Gabriel Blackwell was last before the break, and I had some feelings come out during his story “A Night at The Opera” from his collection Critique of Pure Reason, a nod and rib-jab to another German named Kant. Blackwell stepped before the mic without acknowledgment of us or the stage, and immediately rattled this wonderful sentence off: “The Agency’s stated priority is the reacquisition and demobilization, deconcatenation, detention, and debriefing of the stated targets [Marx, Groucho; Marx, Chico; Marx, Harpo].” In the rhythms and vocabulary of officialese, of state-sanctioned torture, Blackwell critiques the Agency’s “pure reason” with the comics that, arguably, did it best. Among phrases like “Lorazepam, a habit-forming amnesic sedative, is usually indicated… Detainees are thus rendered in optimum state ‘fully-awake-sleep,” Marx brother “Chico reports that it’s a-nice da-met-ya too, but he no have-a da list; anyway, there was-a nothing on it, he already got-a everything he need.” Those in positions of power can posture reason into any frame they please, but comedy can always unearth the ludicracy and danger of such posturing. This story ruled so hard.

1. Amber Sparks! “America, you are a commercial for Viagra and vaginal probes, and pants that feel like pajamas.”

 After the break, Amber Sparks informed us that she’d moved to D.C. to make it as a speechwriter. Thankfully, for us, that failed—as a result, Sparks released a story collection that earned a hefty nod from The Atlantic Wire as best small press debut of last year. But first, she’s hoping that Obama is going to read a speech she submitted for his second inauguration. “If I turn into a film it will be a Jerry Bruckheimer film. If I turn into a flag, I hope it’s the American flag… America, you are Sean Hannity’s hair… America, you are purple tights and ripped sweatshirts when it’s not even 80s night… America, clear and beautiful like a mad lib.” After a story set at a Paul Bunyan theme park, Sparks ended her reading with the title story from her collection, May We Shed These Human Bodies. “And yet we did not die… and no one survived who remembered us as trees… It is easy to make new people, but difficult to grow them.”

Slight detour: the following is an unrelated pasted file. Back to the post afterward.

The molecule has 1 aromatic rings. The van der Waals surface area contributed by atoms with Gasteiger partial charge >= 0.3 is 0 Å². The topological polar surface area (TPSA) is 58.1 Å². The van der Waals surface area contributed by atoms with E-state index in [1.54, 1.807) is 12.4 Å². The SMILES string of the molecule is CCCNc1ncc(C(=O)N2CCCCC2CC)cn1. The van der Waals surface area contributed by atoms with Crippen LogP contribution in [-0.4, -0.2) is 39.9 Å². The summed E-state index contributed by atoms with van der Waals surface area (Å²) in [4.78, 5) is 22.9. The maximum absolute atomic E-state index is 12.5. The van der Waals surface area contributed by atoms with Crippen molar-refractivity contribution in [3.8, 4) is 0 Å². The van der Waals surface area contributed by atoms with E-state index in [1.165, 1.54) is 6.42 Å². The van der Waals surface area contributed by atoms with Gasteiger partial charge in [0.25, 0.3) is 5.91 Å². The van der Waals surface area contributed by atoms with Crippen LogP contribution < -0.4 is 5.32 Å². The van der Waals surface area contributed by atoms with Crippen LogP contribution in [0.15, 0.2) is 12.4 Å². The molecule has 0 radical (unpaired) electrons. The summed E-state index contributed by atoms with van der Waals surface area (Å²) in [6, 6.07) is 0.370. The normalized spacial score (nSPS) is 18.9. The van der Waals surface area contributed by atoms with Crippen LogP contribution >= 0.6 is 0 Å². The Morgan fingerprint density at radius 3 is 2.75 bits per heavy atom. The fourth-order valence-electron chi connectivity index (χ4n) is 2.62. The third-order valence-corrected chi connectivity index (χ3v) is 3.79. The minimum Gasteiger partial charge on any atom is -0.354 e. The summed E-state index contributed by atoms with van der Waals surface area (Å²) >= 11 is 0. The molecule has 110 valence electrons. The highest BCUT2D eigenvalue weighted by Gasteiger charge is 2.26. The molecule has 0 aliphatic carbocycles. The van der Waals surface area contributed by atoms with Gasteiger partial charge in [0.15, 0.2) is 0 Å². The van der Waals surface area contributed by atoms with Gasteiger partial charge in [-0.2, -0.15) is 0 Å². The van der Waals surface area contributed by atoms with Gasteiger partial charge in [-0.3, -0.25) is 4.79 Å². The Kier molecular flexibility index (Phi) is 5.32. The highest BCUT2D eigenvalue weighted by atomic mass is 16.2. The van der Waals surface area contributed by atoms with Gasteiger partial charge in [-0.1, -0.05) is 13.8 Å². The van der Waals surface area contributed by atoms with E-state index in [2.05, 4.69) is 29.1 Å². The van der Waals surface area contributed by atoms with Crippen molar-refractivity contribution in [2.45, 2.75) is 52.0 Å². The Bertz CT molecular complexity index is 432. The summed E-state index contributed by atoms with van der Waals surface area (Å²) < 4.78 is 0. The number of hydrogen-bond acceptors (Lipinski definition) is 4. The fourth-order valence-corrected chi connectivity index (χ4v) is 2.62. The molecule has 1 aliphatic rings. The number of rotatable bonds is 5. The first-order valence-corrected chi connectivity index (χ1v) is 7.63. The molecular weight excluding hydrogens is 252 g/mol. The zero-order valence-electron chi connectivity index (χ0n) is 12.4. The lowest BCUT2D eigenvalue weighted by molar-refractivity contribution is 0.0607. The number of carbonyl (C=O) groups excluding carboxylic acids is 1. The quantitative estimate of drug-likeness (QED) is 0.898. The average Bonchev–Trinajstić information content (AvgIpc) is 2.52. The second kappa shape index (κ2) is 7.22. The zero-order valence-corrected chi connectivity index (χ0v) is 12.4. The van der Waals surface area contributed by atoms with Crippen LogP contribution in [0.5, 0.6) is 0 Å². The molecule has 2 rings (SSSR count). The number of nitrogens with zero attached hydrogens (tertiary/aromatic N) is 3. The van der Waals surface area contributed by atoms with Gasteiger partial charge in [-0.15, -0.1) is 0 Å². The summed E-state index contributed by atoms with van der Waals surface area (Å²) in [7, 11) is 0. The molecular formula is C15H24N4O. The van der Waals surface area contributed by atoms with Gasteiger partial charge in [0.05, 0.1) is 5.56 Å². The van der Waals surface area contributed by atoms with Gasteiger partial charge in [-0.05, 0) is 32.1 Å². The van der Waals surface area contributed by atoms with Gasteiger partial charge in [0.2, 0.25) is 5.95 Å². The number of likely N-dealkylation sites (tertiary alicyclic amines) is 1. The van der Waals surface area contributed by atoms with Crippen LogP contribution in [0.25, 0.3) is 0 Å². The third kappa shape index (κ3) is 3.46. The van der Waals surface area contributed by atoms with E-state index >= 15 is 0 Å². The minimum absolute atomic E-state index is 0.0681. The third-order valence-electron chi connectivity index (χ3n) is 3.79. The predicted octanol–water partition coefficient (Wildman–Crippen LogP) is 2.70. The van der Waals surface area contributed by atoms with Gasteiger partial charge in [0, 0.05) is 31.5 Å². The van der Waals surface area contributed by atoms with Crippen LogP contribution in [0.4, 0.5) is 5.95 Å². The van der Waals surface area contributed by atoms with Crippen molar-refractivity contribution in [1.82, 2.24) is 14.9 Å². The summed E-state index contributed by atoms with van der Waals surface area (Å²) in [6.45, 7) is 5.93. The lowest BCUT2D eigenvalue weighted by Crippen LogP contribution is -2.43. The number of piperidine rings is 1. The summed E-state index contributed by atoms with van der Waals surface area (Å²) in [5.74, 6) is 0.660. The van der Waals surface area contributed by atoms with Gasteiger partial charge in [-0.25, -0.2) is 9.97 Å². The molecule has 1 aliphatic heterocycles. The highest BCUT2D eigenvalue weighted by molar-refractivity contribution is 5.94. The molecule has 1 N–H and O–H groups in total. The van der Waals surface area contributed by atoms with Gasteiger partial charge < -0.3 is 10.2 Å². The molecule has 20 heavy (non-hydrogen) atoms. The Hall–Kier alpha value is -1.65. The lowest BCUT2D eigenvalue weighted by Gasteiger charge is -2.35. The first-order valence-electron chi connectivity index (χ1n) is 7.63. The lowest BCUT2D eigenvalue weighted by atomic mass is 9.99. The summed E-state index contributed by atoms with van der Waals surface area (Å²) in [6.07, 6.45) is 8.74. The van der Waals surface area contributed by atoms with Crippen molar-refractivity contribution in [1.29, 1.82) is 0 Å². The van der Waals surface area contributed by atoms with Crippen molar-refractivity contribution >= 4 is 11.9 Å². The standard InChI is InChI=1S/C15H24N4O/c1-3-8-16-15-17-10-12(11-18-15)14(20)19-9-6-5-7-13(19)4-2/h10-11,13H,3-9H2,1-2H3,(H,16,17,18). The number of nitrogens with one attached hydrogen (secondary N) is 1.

1. Said Sayrafiezadeh, and a one-line fax: “I can no longer live with hearts on edge like this.”

Said Sayrafiezadeh ended the night with a sneak peak from his forthcoming story collection, Brief Encounters With the Enemy, a story titled “Cartography.” Rex, 23, living “on the edge of the city in a neighborhood on the verge of becoming a ghetto,” makes maps for a boss named Ned Frost, who has “bad breath, and fancied himself a poet.” Frost figures Rex is a closeted gay man, and if he could only understand this, they could be together. As Rex dutifully makes his maps, love letters start to fizzle out of an adjacent printer. “My cock feels full with the thought of you in my heart.” Since Rex isn’t attracted to Frost in the slightest, he gets fired within four months. At the end, there’s an emotionally confused Rex, an offer to return to working for Frost, and the end of a bus strike. “But for a moment, I felt as if I were free.”

Another stellar night from Penina and crew, and an equally stellar introduction to the new year for NYC’s literary nightlife. Next month promises to be even more fantastic: Lars Iyer is coming all the way from a magical land called Europe; Karolina Waclawiak, Tim Horvath, Dylan Nice, and Margarita Korol will also be in tow. It will be awesome. Do not miss it.

 

     

 

 

 

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—Ryan Chang is a writer originally from Orange County, CA living in Brooklyn. His fiction and essays have appeared in Everyday Genius, Vol. 1 Brooklyn, and elsewhere. He tweets here and tumbles here.